Ensure your kids grow up with good eating habits and a healthy lifestyle, and you’ll be protecting them from the threat of obesity and a lifetime of weight and health issues, says John Cosgriff
You only have to walk down the street or enter a school gate today to realise that our children are fatter and less fit than a generation ago. It’s possible that this current generation of children will be the first to live shorter lives than their parents. And this is because of obesity. Obesity is a health problem because it is associated with many diseases which shorten people’s lives. It is a risk factor for major killers like diabetes (high blood glucose) and heart disease (hypertension, high cholesterol, heart attacks, and strokes). We all know how difficult it is to lose weight once we have gained it. And unfortunately, children who develop obesity in childhood become obese adults.
Childhood is the best time to establish a healthy eating and activity pattern that can protect against future obesity. Parents are important role models for healthy eating and exercise; as well as providing, at least in the earlier childhood years, the food that their children have access to. They are also important “encouragers” of active participation in sports and physical activity.
What can parents do to encourage their children to maintain a normal weight? The solutions are not rocket science and are rather old-fashioned in approach.
So what can a parent do if they think their child is overweight? It is useful to talk to your family doctor about your concerns. However, in my experience, the best approach is to move the focus from the weight to healthy eating and increasing their physical activity.
Unfortunately, there are no quick fixes and it does take time and concerted effort, but a healthy weight is achievable and desirable for everyone, children and adults alike.
- The consumption of sugar-sweetened drinks. Today’s children have much greater access to sugary drinks than other generations. Often these drinks are cheaper than alternatives like milk. So what does this mean in practice? Parents need to limit their children to one glass of sugary drink per day. Tap water is a good cheap alternative at other times.
- Eat breakfast. There is good evidence that eating breakfast helps reduce the total number of calories consumed in a day, as often children skip breakfast and lunch then, unsurprisingly, snack in the late afternoon on high-calorie, non-nutritious food.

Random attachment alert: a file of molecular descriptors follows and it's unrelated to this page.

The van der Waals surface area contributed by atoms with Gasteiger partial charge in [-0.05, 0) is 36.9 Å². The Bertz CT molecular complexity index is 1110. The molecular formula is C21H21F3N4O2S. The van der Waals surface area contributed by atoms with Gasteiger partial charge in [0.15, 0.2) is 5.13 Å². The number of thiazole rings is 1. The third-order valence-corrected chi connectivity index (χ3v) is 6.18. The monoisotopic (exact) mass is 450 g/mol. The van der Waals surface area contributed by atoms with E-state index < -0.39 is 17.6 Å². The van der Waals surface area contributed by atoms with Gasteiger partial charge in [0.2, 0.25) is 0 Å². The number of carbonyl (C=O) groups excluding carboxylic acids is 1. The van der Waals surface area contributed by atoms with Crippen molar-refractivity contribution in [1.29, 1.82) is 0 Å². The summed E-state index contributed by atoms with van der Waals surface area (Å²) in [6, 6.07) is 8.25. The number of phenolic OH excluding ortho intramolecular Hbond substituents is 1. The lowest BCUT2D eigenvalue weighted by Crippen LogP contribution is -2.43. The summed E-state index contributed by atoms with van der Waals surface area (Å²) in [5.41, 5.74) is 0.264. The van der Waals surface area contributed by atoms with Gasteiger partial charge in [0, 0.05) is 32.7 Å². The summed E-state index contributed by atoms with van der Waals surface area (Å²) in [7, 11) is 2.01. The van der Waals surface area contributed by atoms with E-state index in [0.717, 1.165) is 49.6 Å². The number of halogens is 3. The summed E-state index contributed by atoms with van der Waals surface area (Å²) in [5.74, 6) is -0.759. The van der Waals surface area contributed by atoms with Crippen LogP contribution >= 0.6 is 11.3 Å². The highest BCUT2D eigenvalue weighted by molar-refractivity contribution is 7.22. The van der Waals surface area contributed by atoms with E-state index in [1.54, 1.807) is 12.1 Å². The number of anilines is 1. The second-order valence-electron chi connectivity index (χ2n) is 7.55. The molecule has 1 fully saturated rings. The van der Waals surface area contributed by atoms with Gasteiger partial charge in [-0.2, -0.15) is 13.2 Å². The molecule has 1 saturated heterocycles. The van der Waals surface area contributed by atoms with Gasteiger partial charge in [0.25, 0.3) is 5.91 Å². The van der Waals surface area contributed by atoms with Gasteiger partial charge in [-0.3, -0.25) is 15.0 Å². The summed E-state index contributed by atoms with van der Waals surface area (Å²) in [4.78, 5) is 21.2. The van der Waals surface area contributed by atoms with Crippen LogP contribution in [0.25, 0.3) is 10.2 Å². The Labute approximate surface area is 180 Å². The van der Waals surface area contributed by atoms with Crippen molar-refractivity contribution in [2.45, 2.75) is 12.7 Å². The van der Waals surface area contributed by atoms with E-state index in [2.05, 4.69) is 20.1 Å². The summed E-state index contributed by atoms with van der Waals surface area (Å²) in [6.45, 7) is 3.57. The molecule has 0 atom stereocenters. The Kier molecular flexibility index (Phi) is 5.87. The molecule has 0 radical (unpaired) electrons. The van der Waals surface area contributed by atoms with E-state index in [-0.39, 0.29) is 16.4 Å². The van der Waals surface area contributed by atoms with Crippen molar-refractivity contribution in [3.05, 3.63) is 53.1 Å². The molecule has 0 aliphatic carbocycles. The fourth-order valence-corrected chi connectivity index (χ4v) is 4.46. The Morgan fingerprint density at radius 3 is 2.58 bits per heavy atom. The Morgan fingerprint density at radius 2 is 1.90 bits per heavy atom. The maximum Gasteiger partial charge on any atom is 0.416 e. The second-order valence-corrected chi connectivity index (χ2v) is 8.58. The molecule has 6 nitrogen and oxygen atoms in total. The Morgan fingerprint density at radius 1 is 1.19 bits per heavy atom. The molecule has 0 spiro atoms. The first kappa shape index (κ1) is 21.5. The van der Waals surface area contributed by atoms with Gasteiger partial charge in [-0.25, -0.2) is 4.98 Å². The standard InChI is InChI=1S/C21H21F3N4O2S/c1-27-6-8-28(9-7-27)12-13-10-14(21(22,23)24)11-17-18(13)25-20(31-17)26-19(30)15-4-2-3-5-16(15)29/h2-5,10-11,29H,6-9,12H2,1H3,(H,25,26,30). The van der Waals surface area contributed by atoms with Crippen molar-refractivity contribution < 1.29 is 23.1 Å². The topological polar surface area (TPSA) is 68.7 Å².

- Limit eating out. This is a polite American term for saying “stop eating takeaways”. Takeaways are generally more calorific and higher in fat and sugars than home-cooked meals. Therefore, try and limit takeaways to once a week. Takeaways includes food like pies, fish & chips and pizza. This may seem difficult in today’s society, where parents are often both working and have less time to prepare meals at home. However, to truly address the issue of obesity, we must reduce the amount of calories our children and teenagers consume.
- Limit television watching to less than two hours per day. TVs and computers are ubiquitous in our homes today, and for children their use should be limited. In fact, the American Academy of Paediatrics recommends that children under two years old do not watch TV ever. Children and teenagers need to encouraged and supported into spending free time in a more active manner. Not only with organised sport like soccer or netball, but they should increase their activity levels throughout the whole day, e.g. walking to school, playing outside in the garden, or kicking a ball about after school. This does sound somewhat old-fashioned, but it is certainly true that today’s children are less physically active than previous generations of children. And to assist with this desired lifestyle change, TV should be banned from the bedroom.
- Eat family meals together. When was the last time you ate dinner as a family around the dining table with the TV turned off? Having family meals seems to reduce obesity as there is a higher-quality diet consumed. There are also important psycho-social advantages to eating together, including opportunities for children and parents to talk about their day and what’s going on in their lives.
- Limit portion size. Weight gain occurs when the calories consumed are greater than the energy expended. Thus it is important to limit portion size, using common sense to dictate the amount of food to serve up. It is also important that parents do not allow their children to develop overly restrictive eating behaviours.
John Cosgriff is a South Auckland GP with an interest in youth health, and is a dad to three boys.